By Chris Jeppesen
I am writing this while humming along as next door’s builders belt-out Three Lions (Football’s Coming Home); with excitement levels soaring in anticipation of England men’s first appearance in a World Cup semi-final in twenty-eight years, now seems likely to be the only occasion in which it is even remotely appropriate to shoehorn football into the project blog! Over the last month, the SESC team have juggled trying to watch as much football as humanly possible with preparing to start archival research on the three postwar cohort studies (started in 1946, 1958, and 1970). This is something we will write more on in the autumn but, in short, we are using the studies, which follow nearly every child born during a single week in each respective year through their life course, to explore one of the project’s central research questions: how has the experience of education differed for successive generations growing-up after 1945?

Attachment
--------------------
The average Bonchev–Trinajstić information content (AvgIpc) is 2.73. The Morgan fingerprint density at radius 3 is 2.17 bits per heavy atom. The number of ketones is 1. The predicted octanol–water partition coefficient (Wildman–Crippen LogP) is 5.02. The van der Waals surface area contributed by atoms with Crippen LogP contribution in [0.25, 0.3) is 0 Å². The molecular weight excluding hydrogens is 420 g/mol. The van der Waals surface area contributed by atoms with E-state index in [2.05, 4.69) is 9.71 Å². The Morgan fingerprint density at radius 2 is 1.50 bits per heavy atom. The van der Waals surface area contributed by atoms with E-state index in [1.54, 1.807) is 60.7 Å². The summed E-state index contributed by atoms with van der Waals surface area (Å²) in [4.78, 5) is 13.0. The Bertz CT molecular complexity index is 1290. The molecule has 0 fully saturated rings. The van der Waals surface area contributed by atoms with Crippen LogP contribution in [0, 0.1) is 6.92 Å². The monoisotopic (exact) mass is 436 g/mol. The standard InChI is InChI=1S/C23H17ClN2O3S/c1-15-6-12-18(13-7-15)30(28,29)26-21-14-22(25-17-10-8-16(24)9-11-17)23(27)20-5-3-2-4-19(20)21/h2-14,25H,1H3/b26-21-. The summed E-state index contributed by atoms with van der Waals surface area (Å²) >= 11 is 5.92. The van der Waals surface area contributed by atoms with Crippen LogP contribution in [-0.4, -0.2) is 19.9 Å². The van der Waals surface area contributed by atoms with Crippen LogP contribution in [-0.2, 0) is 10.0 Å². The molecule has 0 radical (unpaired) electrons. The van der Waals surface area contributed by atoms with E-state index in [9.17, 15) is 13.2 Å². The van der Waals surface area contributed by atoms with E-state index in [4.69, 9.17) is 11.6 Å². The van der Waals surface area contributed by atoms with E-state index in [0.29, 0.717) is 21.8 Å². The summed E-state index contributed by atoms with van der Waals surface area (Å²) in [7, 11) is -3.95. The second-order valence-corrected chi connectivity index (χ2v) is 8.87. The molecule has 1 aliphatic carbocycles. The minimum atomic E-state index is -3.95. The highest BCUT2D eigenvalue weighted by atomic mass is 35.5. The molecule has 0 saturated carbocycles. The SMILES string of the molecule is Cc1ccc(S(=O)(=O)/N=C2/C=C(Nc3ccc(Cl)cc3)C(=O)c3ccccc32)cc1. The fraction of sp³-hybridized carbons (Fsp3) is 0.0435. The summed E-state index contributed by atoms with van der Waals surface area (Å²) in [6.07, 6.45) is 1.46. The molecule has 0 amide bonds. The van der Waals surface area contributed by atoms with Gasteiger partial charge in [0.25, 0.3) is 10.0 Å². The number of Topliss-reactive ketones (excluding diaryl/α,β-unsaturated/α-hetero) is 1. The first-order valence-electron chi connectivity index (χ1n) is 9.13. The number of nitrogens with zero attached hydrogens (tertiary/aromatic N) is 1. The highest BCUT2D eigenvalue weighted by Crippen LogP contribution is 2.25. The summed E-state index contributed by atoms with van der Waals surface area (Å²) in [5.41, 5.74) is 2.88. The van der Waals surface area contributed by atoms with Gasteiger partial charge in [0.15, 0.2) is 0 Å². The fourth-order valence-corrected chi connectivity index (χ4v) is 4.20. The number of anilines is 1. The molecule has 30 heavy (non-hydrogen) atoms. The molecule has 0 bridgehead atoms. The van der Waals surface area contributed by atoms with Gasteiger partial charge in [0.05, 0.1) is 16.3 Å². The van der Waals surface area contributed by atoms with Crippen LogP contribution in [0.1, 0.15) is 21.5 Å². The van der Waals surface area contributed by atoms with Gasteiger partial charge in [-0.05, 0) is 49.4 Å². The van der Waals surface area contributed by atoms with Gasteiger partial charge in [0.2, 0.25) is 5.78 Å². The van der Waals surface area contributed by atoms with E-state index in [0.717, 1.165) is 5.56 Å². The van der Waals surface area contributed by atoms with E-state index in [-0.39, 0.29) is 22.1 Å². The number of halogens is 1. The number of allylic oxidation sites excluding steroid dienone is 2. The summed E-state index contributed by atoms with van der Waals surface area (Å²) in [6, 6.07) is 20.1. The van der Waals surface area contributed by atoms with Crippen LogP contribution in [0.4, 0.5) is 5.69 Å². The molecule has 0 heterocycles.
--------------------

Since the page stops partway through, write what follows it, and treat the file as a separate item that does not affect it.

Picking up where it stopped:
Thinking about this, while the World Cup has been on in the background, has also made me wonder how the educational profile of England footballers have changed over the same period. England have reached the World Cup semi-finals on two previous occasions, in 1966 and 1990, with these three squads, each roughly a generation apart, providing an interesting means to compare how changing educational structures and attitudes have affected the pathways of future England internationals into professional football. Exploring this has taken me back to many of the key themes we have been thinking about as a team since last October. In these players’ educational careers, we see, for example, the effects of selection through the 11-plus, the way attitudes towards social class shaped the experience of school, the uncertainties of transitioning from school to work in a contracting labour market, and some of the challenges faced by non-white pupils as Britain became a multiracial society. All these themes, and more, can be read about in more detail in our project briefing papers, available on the website Resources page.
England’s solitary World Cup triumph to date came on home turf in the summer of 1966. Watched by almost 97,000 fans inside Wembley and a record television audience of 32 million people, victory over West Germany arrived thanks to goals from two West Ham players who had grown-up playing schoolboy football in Essex Secondary Modern Schools, before joining their local club as apprentices.